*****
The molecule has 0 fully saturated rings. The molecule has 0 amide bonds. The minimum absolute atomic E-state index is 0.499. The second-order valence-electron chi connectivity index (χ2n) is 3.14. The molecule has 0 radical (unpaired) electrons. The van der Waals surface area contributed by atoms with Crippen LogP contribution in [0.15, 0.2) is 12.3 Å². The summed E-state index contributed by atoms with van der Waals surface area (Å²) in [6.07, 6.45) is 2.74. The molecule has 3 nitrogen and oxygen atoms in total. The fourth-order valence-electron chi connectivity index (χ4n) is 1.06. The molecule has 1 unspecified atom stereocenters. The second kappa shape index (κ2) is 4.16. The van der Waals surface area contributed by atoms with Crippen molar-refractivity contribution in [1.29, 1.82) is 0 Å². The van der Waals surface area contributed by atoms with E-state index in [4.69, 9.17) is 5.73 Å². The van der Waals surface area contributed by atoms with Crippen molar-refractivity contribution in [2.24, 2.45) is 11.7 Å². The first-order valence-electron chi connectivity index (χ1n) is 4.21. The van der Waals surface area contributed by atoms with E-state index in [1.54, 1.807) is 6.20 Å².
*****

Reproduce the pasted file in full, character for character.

The molecule has 0 fully saturated rings. The molecule has 0 amide bonds. The minimum absolute atomic E-state index is 0.499. The second-order valence-electron chi connectivity index (χ2n) is 3.14. The molecule has 0 radical (unpaired) electrons. The van der Waals surface area contributed by atoms with Crippen LogP contribution in [0.15, 0.2) is 12.3 Å². The summed E-state index contributed by atoms with van der Waals surface area (Å²) in [6.07, 6.45) is 2.74. The molecule has 3 nitrogen and oxygen atoms in total. The fourth-order valence-electron chi connectivity index (χ4n) is 1.06. The molecule has 1 unspecified atom stereocenters. The second kappa shape index (κ2) is 4.16. The van der Waals surface area contributed by atoms with Crippen molar-refractivity contribution in [1.29, 1.82) is 0 Å². The van der Waals surface area contributed by atoms with E-state index in [4.69, 9.17) is 5.73 Å². The van der Waals surface area contributed by atoms with Crippen molar-refractivity contribution in [2.24, 2.45) is 11.7 Å². The first-order valence-electron chi connectivity index (χ1n) is 4.21. The van der Waals surface area contributed by atoms with E-state index in [1.54, 1.807) is 6.20 Å².